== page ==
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the plan admitted. Mr Rose has indeed stated his pretensions so very modestly, that perhaps we are warranted in thinking, that a culpable degree of diffidence has prevented him from assuming a tone of poetry more decided and animated. “That the extract I now present to the public,” says Mr Rose, “is closely translated, I cannot venture to affirm. I have, I confess, attempted to introduce some of those trifling ornaments, which even the simplest style of, poetry imperiously demands, and have, in many instances, altered the arrangement, and very much contracted the narration of the original: I trust, however, that I shall not be convicted of having, in my trifling

deviations, introduced any thing which is at variance with the spirit or tone of the celebrated romance.”

With the alterations and abbreviations of Mr Rose we have not the most distant intention of quarrelling ; on the contrary we think, that his too close adherence to his original is the greatest defect in the book. Mr Rose was not engaged in translating a poem, but in composing one; the story of which was adopted from a prose work. We therefore do not conceive that he was obliged to limit himself to trifling ornaments, or to the very simplest style of poetry. Even in modernizing ancient poetry, and that, too, the poetry of Chaucer, containing no small portion of fire, Dryden thought himself at liberty to heighten and enlarge the descriptions of his great master. But in his versions from prose pieces, in the tale of Theodore and Honoria, for example, he borrowed from Boccacio only the outline of the story; the language, the conduct, and the sentiment, were all his own, and all in the highest strain of poetry. In like manner, we cannot see why Mr Rose should have thought himself obliged to follow in any respect the prose of Herberay, while he himself was writing poetry. We can easily conceive that a prose romance may be converted into a metrical romance or epic poem; but we cannot allow, that there ought to subsist betwixt two works, the style of which is so very different, the relations of a translation and an original work. In consequence of Mr Rose's plan, it appears to us that his poem has suffered some injury. The necessity of following out minutely the prose narrative, occasions an occasional languor in the poem, for which simple, and even elegant versification, does not atone. We will, however, frankly own, that the casual circumstance of having perused Mr Southey's prose work before the poem of Mr Rose may have had some influence upon our criticism; since our curiosity being completely forestalled, we may have felt a diminished interest in the latter from a cause not imputable to want of merit.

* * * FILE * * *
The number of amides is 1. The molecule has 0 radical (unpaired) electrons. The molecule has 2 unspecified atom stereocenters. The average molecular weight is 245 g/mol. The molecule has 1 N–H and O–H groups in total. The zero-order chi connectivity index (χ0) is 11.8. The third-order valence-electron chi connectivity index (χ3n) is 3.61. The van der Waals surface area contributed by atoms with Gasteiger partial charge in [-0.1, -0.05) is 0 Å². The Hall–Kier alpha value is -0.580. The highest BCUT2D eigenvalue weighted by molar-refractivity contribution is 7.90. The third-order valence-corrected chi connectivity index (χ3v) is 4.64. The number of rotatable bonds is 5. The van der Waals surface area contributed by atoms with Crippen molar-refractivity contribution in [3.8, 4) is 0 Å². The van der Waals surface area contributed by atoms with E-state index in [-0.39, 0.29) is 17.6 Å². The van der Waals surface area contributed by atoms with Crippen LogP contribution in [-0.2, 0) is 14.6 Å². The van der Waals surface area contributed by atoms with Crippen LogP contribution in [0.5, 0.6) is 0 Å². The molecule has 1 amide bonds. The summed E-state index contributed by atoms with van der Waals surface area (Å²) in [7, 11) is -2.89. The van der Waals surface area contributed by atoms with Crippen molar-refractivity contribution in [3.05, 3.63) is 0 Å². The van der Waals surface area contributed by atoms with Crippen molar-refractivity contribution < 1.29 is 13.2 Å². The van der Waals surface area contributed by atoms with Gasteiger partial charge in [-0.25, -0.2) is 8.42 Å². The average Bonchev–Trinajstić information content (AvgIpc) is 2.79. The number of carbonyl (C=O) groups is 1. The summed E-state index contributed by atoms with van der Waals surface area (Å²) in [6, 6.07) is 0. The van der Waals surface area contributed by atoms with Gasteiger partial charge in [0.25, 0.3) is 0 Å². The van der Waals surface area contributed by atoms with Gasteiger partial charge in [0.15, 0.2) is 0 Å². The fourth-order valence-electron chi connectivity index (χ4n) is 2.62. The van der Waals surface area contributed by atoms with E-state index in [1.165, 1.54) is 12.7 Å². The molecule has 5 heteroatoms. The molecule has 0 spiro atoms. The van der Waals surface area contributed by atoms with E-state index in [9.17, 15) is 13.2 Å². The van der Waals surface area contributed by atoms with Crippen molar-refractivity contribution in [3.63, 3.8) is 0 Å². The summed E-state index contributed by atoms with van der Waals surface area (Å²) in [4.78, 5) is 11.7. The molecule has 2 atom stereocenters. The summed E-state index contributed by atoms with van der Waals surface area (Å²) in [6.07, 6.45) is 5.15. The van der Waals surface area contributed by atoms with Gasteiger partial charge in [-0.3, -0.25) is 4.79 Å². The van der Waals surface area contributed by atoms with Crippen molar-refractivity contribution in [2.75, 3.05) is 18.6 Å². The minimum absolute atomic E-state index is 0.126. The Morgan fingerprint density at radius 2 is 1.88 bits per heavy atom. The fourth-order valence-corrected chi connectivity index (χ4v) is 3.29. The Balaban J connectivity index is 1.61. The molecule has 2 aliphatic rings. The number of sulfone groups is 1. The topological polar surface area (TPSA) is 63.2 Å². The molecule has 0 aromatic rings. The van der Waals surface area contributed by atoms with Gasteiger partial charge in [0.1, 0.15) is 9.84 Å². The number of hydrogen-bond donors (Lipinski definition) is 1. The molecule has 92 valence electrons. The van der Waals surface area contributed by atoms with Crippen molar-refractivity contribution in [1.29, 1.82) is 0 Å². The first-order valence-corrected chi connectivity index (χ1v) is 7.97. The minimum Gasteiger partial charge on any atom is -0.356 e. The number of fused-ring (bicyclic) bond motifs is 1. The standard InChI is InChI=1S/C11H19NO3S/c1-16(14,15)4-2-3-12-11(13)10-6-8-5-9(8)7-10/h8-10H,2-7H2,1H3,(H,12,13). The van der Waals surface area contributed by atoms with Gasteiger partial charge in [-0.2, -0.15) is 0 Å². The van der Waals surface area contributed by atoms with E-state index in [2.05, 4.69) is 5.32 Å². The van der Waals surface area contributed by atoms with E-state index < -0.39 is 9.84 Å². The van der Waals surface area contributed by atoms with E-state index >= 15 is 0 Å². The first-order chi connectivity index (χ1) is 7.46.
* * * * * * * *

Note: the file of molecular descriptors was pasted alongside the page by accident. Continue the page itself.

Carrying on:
The avowed model upon which Mr Rose has framed his Amadis is the translation of Le Grand's Fabliaur by Mr Way; and it is but justice to state that, in our opinion, he has fully attained what he proposed. An easy flow of verse, partaking more of the school of Dryden than of Pope, and checkered, occasionally, with ancient words and terms of chivalry, seems well calculated for the narration of romance and legendary tale. The following passage is a successful imitation of Chaucer:—

“To tell, as meet, the costly feast's array,
My tedious tale would hold a summer's day:
I let to sing who mid the courtly throng
Did most excel in dance or sprightly song;
Who first, who last, were seated on the dais;